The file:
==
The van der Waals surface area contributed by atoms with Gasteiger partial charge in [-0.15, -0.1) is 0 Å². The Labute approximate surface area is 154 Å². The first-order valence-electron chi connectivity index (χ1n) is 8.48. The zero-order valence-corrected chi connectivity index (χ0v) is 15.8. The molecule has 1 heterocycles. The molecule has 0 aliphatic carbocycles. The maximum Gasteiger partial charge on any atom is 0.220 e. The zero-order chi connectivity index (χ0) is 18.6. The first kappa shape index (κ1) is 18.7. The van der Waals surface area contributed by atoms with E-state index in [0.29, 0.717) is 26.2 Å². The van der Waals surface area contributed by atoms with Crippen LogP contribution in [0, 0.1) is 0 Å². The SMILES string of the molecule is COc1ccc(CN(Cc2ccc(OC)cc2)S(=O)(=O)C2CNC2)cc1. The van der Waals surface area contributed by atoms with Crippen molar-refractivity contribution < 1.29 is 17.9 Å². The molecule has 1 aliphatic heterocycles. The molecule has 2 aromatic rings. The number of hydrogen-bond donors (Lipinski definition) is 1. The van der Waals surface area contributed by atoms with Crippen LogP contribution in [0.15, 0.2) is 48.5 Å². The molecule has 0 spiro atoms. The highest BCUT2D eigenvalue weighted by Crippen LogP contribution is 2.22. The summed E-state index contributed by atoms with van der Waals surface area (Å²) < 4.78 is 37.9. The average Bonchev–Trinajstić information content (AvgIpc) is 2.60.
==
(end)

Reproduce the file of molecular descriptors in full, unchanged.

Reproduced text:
The van der Waals surface area contributed by atoms with Gasteiger partial charge in [-0.15, -0.1) is 0 Å². The Labute approximate surface area is 154 Å². The first-order valence-electron chi connectivity index (χ1n) is 8.48. The zero-order valence-corrected chi connectivity index (χ0v) is 15.8. The molecule has 1 heterocycles. The molecule has 0 aliphatic carbocycles. The maximum Gasteiger partial charge on any atom is 0.220 e. The zero-order chi connectivity index (χ0) is 18.6. The first kappa shape index (κ1) is 18.7. The van der Waals surface area contributed by atoms with E-state index in [0.29, 0.717) is 26.2 Å². The van der Waals surface area contributed by atoms with Crippen LogP contribution in [0, 0.1) is 0 Å². The SMILES string of the molecule is COc1ccc(CN(Cc2ccc(OC)cc2)S(=O)(=O)C2CNC2)cc1. The van der Waals surface area contributed by atoms with Crippen molar-refractivity contribution < 1.29 is 17.9 Å². The molecule has 1 aliphatic heterocycles. The molecule has 2 aromatic rings. The number of hydrogen-bond donors (Lipinski definition) is 1. The van der Waals surface area contributed by atoms with Crippen LogP contribution in [0.15, 0.2) is 48.5 Å². The molecule has 0 spiro atoms. The highest BCUT2D eigenvalue weighted by Crippen LogP contribution is 2.22. The summed E-state index contributed by atoms with van der Waals surface area (Å²) < 4.78 is 37.9. The average Bonchev–Trinajstić information content (AvgIpc) is 2.60.